Tuesday, November 29, 2016

Don’t Enter Into Hiring Agreements with Your Competitors

Many employers may be surprised to learn that it is illegal to enter into agreements with competitors regarding employee hiring. Federal antitrust law prohibits businesses who compete with each other to enter into agreements concerning employee wages, benefits, and many other terms of employment. The U.S. Department of Justice (DOJ) and the Federal Trade Commission (FTC) recently released guidance for employers on these issues, which you can access by clicking here

The guidance discusses how agreements among employers not to recruit certain employees or not to compete with one another over employee wages are illegal. These agreements do not have to be official or in writing—informal, oral agreements are also illegal. They also do not even have to be between the two companies directly, as agreements brokered by a third party will also be illegal. The guidance notes that it is even illegal for employers to share information regarding employee wages or benefits with one another if this information is not available publicly.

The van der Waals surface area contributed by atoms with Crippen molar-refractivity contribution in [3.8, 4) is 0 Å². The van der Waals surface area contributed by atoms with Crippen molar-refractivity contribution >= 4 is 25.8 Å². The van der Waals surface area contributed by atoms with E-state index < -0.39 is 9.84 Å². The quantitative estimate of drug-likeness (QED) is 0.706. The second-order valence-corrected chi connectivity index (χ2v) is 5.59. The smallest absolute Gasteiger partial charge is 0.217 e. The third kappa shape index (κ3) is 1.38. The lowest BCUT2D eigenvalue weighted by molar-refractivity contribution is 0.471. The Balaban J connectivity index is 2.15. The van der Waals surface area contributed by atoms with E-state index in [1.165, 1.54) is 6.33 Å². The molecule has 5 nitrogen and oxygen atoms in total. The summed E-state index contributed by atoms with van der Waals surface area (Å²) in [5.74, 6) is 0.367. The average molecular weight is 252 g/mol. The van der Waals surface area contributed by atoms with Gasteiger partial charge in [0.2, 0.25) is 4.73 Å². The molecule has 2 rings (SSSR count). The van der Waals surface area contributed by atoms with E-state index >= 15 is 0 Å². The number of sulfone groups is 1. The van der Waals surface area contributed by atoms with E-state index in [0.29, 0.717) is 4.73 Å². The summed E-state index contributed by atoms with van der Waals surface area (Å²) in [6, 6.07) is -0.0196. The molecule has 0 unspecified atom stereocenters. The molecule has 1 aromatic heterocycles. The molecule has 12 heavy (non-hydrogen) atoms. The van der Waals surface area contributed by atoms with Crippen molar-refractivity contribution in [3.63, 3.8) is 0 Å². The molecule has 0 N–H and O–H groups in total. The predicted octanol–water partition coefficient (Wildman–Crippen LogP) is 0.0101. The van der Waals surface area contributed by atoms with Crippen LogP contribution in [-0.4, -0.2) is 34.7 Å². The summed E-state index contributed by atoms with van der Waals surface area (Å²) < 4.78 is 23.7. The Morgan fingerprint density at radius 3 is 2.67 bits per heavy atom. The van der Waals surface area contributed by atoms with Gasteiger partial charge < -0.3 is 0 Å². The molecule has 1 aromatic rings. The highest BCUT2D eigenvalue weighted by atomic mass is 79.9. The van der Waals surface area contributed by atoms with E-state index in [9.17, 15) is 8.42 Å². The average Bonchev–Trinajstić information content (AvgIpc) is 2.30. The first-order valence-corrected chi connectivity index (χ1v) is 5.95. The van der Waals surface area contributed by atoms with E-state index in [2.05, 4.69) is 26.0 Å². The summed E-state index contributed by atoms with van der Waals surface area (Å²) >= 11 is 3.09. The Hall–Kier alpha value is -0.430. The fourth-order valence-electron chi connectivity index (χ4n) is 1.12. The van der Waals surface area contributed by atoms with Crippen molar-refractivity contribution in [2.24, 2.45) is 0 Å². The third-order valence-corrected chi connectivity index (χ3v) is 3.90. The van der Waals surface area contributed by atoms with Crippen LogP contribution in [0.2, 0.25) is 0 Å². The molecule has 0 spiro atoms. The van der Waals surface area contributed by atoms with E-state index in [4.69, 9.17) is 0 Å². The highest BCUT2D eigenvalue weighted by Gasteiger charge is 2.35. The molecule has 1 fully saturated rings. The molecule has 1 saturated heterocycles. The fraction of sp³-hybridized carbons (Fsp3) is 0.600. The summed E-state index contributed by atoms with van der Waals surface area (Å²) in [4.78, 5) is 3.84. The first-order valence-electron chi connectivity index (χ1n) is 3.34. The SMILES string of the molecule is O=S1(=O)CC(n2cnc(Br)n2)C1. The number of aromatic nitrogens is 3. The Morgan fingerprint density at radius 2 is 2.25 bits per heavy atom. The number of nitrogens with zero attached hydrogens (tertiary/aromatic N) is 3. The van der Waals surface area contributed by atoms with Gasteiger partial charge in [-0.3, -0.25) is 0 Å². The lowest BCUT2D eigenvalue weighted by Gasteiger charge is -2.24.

The guidance also states that “no-poaching” agreements are illegal. These are agreements between employers where they agree not to hire each other’s employees. The guidance notes that an agreement between tech companies not to cold call each other’s employees violated antitrust law and led to an FTC lawsuit. The guidance also notes that the DOJ will bring criminal charges against employers who enter into no-poaching agreements. A conviction for entering into a no-poaching agreement could result in a felony and up to 10 years in jail. 

It is important to remember that federal antitrust law makes it illegal for employers who may compete for employees to collaborate among one another over the amount they will pay those employees. This does not necessarily mean that they have to be in the same industry. For instance, a car company could not enter into an agreement with a company making microprocessors not to compete over wages if it is possible that a factory worker for the car company could also work in the factory of the company making microprocessors. 

Employers should remember that antitrust laws only prohibit them from coordinating with other employers. They do not prohibit employers from taking unilateral actions. It is perfectly legal for an employer to have a policy not to poach employers from competitors, or not to get into a bidding war with a competitor over an employee. It is only illegal for the employer to coordinate these policies with other employers.  

If you think you may have broken one of these antitrust laws, contact legal counsel immediately